Asked about the possibility that the ALWU could suffer the same fate, she says there are some distinct organisational differences. “I don’t think they ever got as far as we have, so they didn’t fully launch and build up a membership base in the same ways as we have done, and now that we do have a membership base we don’t see any issue with it continuing as even if current interim executive members leave the profession or go overseas, elections will be held every year and new members can step in so the union isn’t reliant wholly on the founding members.”
Considering the current environment where union membership is generally low and unions are less influential than in the past, Hayley Coles says there are plenty of success stories and some professions that have strong unions.
“Almost every doctor is a member of a union and we would like to see that replicated in the legal profession. It is going to take a long time, however, and we appreciate that it will take a lot of work to build up this union.”
Old attitudes are changing because of what has happened over the past two years or so, Eve Bain believes.
“We are at a watershed moment in the legal profession and the climate of the profession is ripe for a union. The response we have had is overwhelmingly supportive. Nearly every young lawyer that I have reached out to has been positive about it.”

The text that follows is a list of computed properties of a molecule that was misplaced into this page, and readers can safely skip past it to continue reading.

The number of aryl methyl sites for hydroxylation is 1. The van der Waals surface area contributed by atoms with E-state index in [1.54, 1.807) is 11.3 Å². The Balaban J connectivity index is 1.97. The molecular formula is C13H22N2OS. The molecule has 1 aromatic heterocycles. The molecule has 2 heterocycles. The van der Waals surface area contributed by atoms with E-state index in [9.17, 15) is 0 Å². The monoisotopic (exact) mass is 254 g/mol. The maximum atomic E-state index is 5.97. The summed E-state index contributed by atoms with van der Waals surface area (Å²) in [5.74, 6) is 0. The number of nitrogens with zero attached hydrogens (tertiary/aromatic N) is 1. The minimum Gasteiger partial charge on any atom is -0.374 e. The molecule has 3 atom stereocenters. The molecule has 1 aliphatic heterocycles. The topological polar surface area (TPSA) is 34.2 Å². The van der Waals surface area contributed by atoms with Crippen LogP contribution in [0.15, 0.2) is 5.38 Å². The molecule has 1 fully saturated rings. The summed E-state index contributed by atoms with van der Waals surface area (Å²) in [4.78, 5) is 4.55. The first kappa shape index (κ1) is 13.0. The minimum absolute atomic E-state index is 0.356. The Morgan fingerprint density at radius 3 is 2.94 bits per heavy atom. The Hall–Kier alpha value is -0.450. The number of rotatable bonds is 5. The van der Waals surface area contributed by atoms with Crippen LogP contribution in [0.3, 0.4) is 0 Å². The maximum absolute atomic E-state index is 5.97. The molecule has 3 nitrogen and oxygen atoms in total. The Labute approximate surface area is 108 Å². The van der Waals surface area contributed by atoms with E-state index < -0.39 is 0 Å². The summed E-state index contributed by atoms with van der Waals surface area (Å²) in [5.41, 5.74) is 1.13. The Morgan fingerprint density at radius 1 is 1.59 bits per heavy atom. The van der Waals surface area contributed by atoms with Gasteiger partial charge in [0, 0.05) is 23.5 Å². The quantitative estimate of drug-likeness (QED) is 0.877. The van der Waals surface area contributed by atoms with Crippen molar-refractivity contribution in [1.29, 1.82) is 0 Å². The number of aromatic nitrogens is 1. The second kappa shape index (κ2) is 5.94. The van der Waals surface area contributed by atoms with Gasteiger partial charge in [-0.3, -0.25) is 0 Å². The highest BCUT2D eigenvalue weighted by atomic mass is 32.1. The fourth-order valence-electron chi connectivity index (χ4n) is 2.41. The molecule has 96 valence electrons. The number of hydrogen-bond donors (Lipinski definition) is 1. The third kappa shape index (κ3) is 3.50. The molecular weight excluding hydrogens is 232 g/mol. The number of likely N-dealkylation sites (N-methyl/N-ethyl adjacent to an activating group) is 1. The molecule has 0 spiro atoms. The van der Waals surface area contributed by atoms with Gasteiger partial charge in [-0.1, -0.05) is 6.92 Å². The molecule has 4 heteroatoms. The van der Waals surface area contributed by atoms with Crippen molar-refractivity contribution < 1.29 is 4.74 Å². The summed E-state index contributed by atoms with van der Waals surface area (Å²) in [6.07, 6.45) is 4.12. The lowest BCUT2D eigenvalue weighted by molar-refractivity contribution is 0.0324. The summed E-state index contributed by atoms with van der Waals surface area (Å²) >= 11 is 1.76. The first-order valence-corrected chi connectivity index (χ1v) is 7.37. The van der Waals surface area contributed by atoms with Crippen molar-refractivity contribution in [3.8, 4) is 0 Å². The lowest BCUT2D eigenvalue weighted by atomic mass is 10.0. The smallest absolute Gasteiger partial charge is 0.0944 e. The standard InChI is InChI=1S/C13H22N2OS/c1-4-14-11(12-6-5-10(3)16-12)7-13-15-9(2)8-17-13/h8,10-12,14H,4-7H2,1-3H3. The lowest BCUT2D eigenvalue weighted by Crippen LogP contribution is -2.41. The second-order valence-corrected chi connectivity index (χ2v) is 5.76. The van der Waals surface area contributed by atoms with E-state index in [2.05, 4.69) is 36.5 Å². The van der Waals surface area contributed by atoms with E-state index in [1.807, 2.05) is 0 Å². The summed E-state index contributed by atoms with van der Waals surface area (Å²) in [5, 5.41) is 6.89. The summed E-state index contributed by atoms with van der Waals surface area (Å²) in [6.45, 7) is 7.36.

Both say they’ve also had positive feedback from senior lawyers and the union’s website contains a number of supportive comments from senior lawyers such as Frances Joychild QC, Robyn Zwaan, academics Khylee Quince and Andrew Geddis, the Wellington Young Lawyers’ Committee and activists such as Olivia Wensley and Zoë Lawton.
The union has a givealittle page but from August when a membership fee will be set at its inaugural annual meeting, the union hopes to become self-sufficient with paid staff.
The New Zealand Law Society President Tiana Epati has said the ALWU will be a valuable voice, particularly for young, and newly admitted and employed lawyers throughout the law profession.
“I think the ALWU is a great initiative created by young lawyers for all employed lawyers. We welcome them to the table and we are ready to listen and work with them,” Ms Epati said on the union’s launch.
Last updated on the 5th July 2019